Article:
That’s not to say placing product is easy to pull off, says Andrew Feigenson, the chief executive of advertising intelligence at the data analytics firm Kantar and its consulting subsidiary, Numerator. With traditional advertising, brands buy well-defined inventory on a set marketplace, and control every aspect of the content’s message. Product placement deals are much more complex. No two are alike, and brands have to understand that the showrunners’ first priority is selling the story, not the widget, he says. “‘Yellowstone’ created a goldmine of stuff for consumers because they figured out what the consumers wanted, and they used their creative aesthetic to do that, not to sell Coors.” But successful product placements can deliver massive returns for marketers, too, for reasons both simple — they can’t be skipped, which is what the vast majority of us do when confronted with traditional ads — and subliminal.

“Think about ‘Knight Rider’ and the [Pontiac Firebird] Trans Am,” says Feigenson. “You couldn’t ask for a better ad than that, because you’ve built this entire feeling around something.” When it works, research shows that product placement can boost viewers’ likelihood of talking about and searching for the integrated brands. But when it fails, it’s embarrassing for both the show and the brand. “That’s where the rub comes in,” says Feigenson, pointing to Hyundai’s infamously incongruous cameos in “The Walking Dead” as an example of how unsubtle product placements can take fans out of the viewing experience and generate negative conversation about the brand online.

There are other pitfalls, some of which Banquet has fallen into itself. In “Cobra Kai,” Netflix’s popular “Karate Kid” sequel series, a character routinely gets drunk off the beer, an unpaid coincidence that Molson Coors was reportedly none too pleased about. (Or… was it?) But the company thinks its “Yellowstone” placement is working, and the beer’s sales figures are strong: It’s up 14.2 percent in dollars over the past four weeks, and 3.6 percent in volume year-to-date, according to some recent NielsenIQ and IRI number-crunching from Beer Business Daily.

It’s not my nature to take beer execs at their word, so I binged my way through the entire first season, a bunch of random episodes from Seasons 2, 3, and 4, and all of Season 5 (so far) to see how Coors Banquet’s placement in “Yellowstone” has evolved alongside its characters. Early on, it barely shows up. One-time rival Budweiser is the ranch hands’ preferred vice; the Costnerian patriarch and his variously flawed brood mostly opt for wine, and whiskey from unmarked decanters. By Season 4, though, Bud Heavy has vanished, and Banquet’s “Stubbies” are making semi-regular cameos.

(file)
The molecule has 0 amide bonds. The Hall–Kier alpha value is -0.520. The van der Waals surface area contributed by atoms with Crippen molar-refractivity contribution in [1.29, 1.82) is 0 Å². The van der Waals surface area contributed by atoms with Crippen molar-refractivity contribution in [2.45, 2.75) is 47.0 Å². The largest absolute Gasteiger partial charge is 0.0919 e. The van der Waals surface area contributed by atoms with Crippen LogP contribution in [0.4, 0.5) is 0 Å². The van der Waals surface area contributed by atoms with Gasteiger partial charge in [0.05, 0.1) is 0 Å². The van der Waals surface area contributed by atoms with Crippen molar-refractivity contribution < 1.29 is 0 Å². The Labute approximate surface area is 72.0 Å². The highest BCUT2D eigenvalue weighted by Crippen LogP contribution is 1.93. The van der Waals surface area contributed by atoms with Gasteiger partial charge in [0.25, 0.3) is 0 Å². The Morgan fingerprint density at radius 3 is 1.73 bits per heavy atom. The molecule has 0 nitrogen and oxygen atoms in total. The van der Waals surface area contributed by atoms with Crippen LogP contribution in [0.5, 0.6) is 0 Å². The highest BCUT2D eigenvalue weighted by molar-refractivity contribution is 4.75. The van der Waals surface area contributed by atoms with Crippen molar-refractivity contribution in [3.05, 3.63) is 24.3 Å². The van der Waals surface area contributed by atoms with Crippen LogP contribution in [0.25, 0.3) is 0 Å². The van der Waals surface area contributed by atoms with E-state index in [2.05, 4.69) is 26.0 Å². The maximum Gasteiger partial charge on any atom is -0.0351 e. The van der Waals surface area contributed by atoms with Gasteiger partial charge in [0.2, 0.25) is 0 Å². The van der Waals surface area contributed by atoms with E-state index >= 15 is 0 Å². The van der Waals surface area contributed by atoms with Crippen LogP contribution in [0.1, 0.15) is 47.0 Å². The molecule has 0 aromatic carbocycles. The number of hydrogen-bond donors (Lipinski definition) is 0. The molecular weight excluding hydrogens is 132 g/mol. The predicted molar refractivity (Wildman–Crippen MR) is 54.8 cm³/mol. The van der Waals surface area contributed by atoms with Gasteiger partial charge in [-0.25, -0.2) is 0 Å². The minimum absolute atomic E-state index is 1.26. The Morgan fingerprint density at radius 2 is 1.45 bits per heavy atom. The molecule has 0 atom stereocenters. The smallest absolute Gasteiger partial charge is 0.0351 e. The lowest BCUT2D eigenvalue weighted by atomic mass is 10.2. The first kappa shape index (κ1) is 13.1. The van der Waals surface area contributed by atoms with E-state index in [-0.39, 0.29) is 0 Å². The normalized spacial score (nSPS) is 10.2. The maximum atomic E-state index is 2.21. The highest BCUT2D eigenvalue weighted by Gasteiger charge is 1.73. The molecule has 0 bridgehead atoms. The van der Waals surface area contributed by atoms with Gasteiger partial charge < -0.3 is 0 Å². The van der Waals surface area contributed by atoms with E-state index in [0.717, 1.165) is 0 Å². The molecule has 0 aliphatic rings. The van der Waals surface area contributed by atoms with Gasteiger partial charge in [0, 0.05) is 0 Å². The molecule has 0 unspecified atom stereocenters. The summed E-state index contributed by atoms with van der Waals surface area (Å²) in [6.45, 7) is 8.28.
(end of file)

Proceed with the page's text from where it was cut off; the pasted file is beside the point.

And you know what? For the most part, it does work, dammit. Unlike the relentless parade of pristine Dodge Rams, ubiquitous Dell Computers, and fancy Fiji water, I think Banquet’s bottles mostly gelled with the context and characters on the strength of their look and legacy. It’s not the holy grail of product placement: It doesn’t make me want to run out and grab a 12-pack. But for a brand with a strong Western legacy and limited opportunities to capture mainstream momentum, “Yellowstone” is about as Super Bowl as it gets. And Coors Banquet came to play.

🤯 Hop-ocalypse Now

The Wall Street Journal’s consent manufactory editorial board finally got something right for once this past weekend by spotlighting to the world’s Murdoch-aligned minds the on-premise plight of New Jersey’s craft breweries. Recall that the Garden State this summer rolled out long-delayed, bizarrely specific licensing rules that (among other things) tamped down on taproom events. It was an apparent kowtow to the powerful restaurant lobby that left beer producers in the state hopping (ahem) mad, and rightly so. Now one of them is suing Trenton’s Division of Alcoholic Beverage Control with the help of the very same Koch Bros.-funded libertarian legal foundation currently standing athwart student debt forgiveness yelling “STOP!” Weird pairing? Maybe, but as Swill Shakesbeere once said, “Red tape acquaints a brewer with strange barfellows.”

📈 Ups…

Atrevida Beer Co. co-owner helped stop Colorado Springs shooter mid-rampage… Allagash Brewing Co. rides Beer Twitter’s beloved White to 6+ percent growth amid craft beer bog-down… Great Notion Brewing scoops up Sierra Nevada’s old Berkeley, Calif., taproom, expanding regional on-premise networkCOOP Ale Works continues FMB licensing march with Tampico partnership

📉 …and downs

After Qatar’s last-minute World Cup beer ban, Anheuser-Busch InBev seeks $47 million refund from FIFA… New week, same rail strike possibility, as four unions have rejected deals; Pres. Biden expected to ask Congress to intervene… Is non-alcoholic craft beer getting, uh, non-affordable? (Allbirds owners, disregard)…